Finally, not all planned features are online yet. For example, there is no PayPal option for customers (but you get paid that way, end of each month, once you’ve earned over $10). That’s the biggest drawback for me. PayPal is a hugely popular (and trusted) payment option; many readers may not want to dig out their credit card for one purchase.

However, after weighing it all up, I decided Gumroad was the best approach for now. I don’t think there’s simpler, cleaner, more elegant solution out there, and I just like the whole feel of the site, as well as the vibe from the team behind it. I think they have big plans for the future, and I’m excited to see what’s coming.

Building My Store

Initially, I just decided to replicate the layout of the big sale I had last week, but after some feedback, I shrank the book covers and blurbs, to minimize scrolling, and tried to make the layout more intuitive overall (and more like a regular e-bookstore).

After tapping into the hive mind (Twitter and Facebook), I decided to offer not just mobi and epub files, but also PDFs, zipped files containing all three formats (for multiple device owners), and various e-book bundles of my different titles.

Laying out the store the first way only took a couple of hours. Doing it the second way took all Saturday – but a lot of that time was spent doing up nice-looking PDFs of my books with new backmatter pointing directly to the store.

I had a basic version running on Saturday and made a couple of sales, and then made a couple more on Sunday when the new version went live (until I ran into some snafus). And, I must say, it’s a very nice feeling to sell your own books through your own store.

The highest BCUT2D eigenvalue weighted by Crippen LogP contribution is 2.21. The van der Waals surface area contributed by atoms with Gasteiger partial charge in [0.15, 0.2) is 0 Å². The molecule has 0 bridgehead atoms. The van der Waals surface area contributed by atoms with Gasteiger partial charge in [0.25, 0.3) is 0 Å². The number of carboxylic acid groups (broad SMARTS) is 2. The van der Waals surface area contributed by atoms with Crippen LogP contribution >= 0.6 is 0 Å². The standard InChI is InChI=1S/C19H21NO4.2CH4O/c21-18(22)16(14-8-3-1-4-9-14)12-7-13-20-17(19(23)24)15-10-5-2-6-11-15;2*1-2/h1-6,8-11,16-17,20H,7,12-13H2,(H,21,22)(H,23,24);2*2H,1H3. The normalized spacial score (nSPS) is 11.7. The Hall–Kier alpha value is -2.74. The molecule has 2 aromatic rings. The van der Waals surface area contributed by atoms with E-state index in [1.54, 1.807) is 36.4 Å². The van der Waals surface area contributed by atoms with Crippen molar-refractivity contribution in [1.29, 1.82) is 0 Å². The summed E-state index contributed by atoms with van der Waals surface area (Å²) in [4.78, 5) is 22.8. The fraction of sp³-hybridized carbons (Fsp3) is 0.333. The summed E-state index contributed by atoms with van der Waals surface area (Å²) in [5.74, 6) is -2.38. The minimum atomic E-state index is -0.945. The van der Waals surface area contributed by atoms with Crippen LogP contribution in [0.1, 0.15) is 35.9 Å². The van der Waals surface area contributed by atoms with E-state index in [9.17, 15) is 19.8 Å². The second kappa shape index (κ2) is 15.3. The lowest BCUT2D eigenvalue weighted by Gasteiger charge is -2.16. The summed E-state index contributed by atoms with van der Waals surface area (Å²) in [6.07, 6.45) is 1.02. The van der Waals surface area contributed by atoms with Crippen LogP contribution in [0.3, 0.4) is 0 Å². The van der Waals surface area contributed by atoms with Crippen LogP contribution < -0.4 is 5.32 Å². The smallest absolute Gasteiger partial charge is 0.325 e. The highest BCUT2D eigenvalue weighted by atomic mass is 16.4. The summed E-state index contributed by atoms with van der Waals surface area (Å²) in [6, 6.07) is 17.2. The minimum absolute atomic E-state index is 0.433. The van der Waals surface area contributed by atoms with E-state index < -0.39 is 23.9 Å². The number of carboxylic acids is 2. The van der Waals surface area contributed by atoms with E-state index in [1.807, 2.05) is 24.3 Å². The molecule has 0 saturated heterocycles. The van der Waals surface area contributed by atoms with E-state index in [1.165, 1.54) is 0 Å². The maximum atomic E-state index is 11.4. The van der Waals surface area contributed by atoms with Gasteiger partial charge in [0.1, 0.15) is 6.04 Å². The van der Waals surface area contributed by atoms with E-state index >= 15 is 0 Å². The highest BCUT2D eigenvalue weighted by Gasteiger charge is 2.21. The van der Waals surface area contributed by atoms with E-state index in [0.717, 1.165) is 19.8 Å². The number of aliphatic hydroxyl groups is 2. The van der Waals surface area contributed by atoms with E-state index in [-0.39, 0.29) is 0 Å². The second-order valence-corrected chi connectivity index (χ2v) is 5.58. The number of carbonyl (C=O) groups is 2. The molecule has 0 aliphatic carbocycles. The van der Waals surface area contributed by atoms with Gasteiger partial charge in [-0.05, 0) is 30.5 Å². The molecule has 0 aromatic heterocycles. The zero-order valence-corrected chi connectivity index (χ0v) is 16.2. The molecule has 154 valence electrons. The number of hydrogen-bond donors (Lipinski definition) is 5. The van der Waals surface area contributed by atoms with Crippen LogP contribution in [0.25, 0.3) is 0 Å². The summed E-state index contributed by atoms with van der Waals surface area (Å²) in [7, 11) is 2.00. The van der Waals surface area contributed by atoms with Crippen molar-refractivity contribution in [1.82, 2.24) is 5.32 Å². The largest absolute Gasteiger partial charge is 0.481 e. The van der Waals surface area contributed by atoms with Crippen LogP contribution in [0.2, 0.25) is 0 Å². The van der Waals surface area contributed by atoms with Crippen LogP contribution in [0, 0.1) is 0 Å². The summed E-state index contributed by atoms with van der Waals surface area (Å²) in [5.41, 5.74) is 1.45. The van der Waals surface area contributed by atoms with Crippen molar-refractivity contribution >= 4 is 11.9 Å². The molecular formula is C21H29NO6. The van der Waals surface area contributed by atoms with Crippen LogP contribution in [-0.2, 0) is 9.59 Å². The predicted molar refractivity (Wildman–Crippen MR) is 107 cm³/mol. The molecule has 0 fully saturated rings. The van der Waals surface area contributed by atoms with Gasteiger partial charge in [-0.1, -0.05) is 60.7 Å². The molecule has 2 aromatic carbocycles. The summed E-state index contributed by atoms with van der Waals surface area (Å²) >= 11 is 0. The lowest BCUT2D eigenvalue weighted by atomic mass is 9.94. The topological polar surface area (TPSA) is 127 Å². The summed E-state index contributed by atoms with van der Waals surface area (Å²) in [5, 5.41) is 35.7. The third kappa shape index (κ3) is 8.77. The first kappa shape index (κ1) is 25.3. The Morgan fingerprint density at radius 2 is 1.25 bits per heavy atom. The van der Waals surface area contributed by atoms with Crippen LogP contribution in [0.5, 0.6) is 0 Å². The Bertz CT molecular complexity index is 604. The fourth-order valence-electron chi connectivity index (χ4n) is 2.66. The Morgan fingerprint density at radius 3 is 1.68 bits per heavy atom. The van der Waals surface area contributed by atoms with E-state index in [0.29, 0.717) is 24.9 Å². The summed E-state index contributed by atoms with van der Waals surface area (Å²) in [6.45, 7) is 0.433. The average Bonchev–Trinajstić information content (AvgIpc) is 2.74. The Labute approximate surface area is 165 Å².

Other News

As part of my mission to be as widely distributed as possible, A Storm Hits Valparaiso will be appearing in a bookstore for the first time, hopefully later this week. More details soon. Maybe even a picture.

Following hot on its heels will be the print edition of Let’s Get Digital. It’s something I should have done quite some time ago, to be frank, and was finally spurred into action by said bookstore order.

In a naked attempt to blot out the sun with sheer mass of titles, I’m also lining up the release of the digital and print editions of Passons au numérique: Comment s’auto-publier, et surtout pourquoi (the French edition of Let’s Get Digital). The translation is complete, I just need to find a French proofer. If you know of anyone (or are one yourself), get in touch at david dot gaughran at gmail dot com.

This will be the first translation released under the royalty sharing program, but it won’t be the last, and various other translation projects are at different stages. If you are a translator, and you would be interested in forgoing your upfront fee in exchange for 20% of my royalties, get in touch at the above email address and we can talk further.

All of this stuff has, of course, taken time away from writing – but it has been fun and I think it will pay off long-term. Besides, I wrote a book in February and needed a break before tackling the rewrite. I might start that this week, if I stop pussyfooting around.

David Gaughran

David Gaughran

Born in Ireland, he now lives in a little fishing village in Portugal, although this hasn’t increased the time spent outside. He writes novels under another name, has helped thousands of authors build a readership with his books, blogs, workshops, and courses, and has created marketing campaigns for some of the biggest self-publishers on the planet. Friend to all dogs.